ultranos: kendoka in full bogu, possibly positioned for dô strike (kendo)
This is a little late to the party, but well, life's been crazy and better late than never, right?

Anyway, [personal profile] rydra_wong asked me like three weeks ago if I could write about kendo and American Jiu-jitsu. So here we go.

First of all, I feel as if I should begin by describing what kendo and AJJ are and are not. We'll start with kendo, as it's the one I've most recently gotten into.

Kendo is a martial art, but it is not self-defense. It's not designed to be self-defense, not anymore. It's derived from traditional Japanese swordsmanship, Kenjutsu, but has about as much in common with actual swordfighting as European fencing does Western swordplay.

Kendo is a sport, much like fencing, but the patterns and movements are all martial art. There are only a few acceptable targets in a match, and those are the parts covered with the most armor. Personally, I have not advanced enough to have the right to wear the bogu, so I spend a lot of my time on footwork and using my instructors as human targets.

There exist the 10 Nihon Kendo Kata, to be performed with a bokken, and they are a set of moves (attacks, counter-attacks, and movement) taken as representative of different kenjutsu schools. In the past, when kendo was kenjutsu and a tool of war, a practitioner would work to perfect one or two kata, and that would be their signature move with an actual sword; if it worked, you didn't need more. If it didn't, you were probably already dead.

There still exists some of that "do or die" mentality in kendo. Movements are all about staying centered and grounded while moving. Movements are quick and precise, no hesitation. Unlike fencing, which I did in high school, you are at a disadvantage if you stand and watch for an opening in your opponent's guard. You must make one. You must be deliberate in your movements and attacks, which is where the idea of the ki-ya comes in. If you've ever seen a kendo match, there's a lot of shouting. That's because you're supposed to ki-ya with every strike. It's designed to psych-out your opponent ("why is this crazy person screaming at me while they swing a sword at my face?!"), but it also has the benefit of making you breathe correctly while swinging.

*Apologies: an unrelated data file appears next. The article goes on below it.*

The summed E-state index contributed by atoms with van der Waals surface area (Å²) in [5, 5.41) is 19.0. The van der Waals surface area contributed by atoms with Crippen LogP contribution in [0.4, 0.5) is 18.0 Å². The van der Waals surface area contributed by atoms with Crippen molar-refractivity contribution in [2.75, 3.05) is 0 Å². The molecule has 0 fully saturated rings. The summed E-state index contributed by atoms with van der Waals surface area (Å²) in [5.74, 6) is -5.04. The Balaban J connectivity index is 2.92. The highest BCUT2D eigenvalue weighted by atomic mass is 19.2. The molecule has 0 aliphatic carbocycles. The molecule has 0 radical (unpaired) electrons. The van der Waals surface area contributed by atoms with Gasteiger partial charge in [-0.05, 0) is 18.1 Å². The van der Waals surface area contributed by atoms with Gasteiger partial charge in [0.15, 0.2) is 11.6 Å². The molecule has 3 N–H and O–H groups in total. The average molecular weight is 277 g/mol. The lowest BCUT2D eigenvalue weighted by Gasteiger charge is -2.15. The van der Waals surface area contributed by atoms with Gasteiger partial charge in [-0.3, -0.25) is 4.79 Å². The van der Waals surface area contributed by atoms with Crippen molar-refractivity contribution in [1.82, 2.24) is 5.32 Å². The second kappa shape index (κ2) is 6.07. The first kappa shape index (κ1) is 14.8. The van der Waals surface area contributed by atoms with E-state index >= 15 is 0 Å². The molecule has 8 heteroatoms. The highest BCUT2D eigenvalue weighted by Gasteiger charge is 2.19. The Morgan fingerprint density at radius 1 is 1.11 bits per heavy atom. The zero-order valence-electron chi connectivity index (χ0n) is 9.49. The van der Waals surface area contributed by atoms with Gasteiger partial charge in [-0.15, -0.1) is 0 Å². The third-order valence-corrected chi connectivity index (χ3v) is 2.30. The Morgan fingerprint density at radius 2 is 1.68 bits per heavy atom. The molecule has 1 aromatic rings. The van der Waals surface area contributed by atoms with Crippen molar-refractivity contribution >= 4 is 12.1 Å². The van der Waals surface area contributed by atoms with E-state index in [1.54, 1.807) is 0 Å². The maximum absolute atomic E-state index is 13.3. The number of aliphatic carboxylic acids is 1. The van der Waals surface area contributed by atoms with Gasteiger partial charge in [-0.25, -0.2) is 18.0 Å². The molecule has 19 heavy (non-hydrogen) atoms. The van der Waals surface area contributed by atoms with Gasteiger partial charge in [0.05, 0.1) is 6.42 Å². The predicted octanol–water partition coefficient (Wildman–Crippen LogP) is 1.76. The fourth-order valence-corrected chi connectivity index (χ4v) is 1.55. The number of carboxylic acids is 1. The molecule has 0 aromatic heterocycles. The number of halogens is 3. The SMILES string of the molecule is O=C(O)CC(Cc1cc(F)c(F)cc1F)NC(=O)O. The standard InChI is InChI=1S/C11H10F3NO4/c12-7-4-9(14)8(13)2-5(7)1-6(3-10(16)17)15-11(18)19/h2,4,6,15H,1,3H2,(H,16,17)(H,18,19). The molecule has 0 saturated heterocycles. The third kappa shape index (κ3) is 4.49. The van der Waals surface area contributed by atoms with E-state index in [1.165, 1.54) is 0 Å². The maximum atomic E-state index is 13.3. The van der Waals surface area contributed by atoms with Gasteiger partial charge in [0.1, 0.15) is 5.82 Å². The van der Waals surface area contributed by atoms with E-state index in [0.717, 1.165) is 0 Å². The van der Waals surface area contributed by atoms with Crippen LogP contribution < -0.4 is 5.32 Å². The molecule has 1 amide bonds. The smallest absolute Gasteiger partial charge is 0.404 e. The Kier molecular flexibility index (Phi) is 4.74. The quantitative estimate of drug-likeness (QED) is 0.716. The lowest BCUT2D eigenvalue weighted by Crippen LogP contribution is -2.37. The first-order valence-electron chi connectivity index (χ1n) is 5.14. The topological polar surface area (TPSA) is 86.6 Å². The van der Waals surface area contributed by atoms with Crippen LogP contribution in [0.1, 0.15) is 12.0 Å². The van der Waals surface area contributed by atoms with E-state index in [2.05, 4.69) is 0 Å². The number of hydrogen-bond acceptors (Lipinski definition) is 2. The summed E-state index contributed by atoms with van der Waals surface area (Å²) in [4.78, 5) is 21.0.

I've missed the last few weeks of practice due to thesing and paper-writing, and I've found I really miss it. Maybe not the developing blisters on my feet. (In kendo, the basic stance is that your feet are parallel, left toes aligned with your right heel. The left heel is elevated, and your weight is distributed so that at least 50% is on the ball of your left foot. You move by sliding your feet forward and back, so that it looks as if you are gliding across the wooden floor. If said wooden floor is even slightly damp, overly clean, or sticky, this will hurt after 1.5 hours until you develop callouses.)

AJJ is a very different story. It is a self-defense martial art. It was designed so that anyone, regardless of age, size, or physical ability, would be able to be a practitioner, or at least gain some use out of it. Trust me, there's nothing quite like seeing a tiny Chinese woman grapple and pin a man at least 4 times her size. And then later on, see her throw him to the ground. All because the art is all about using your opponent's momentum against them.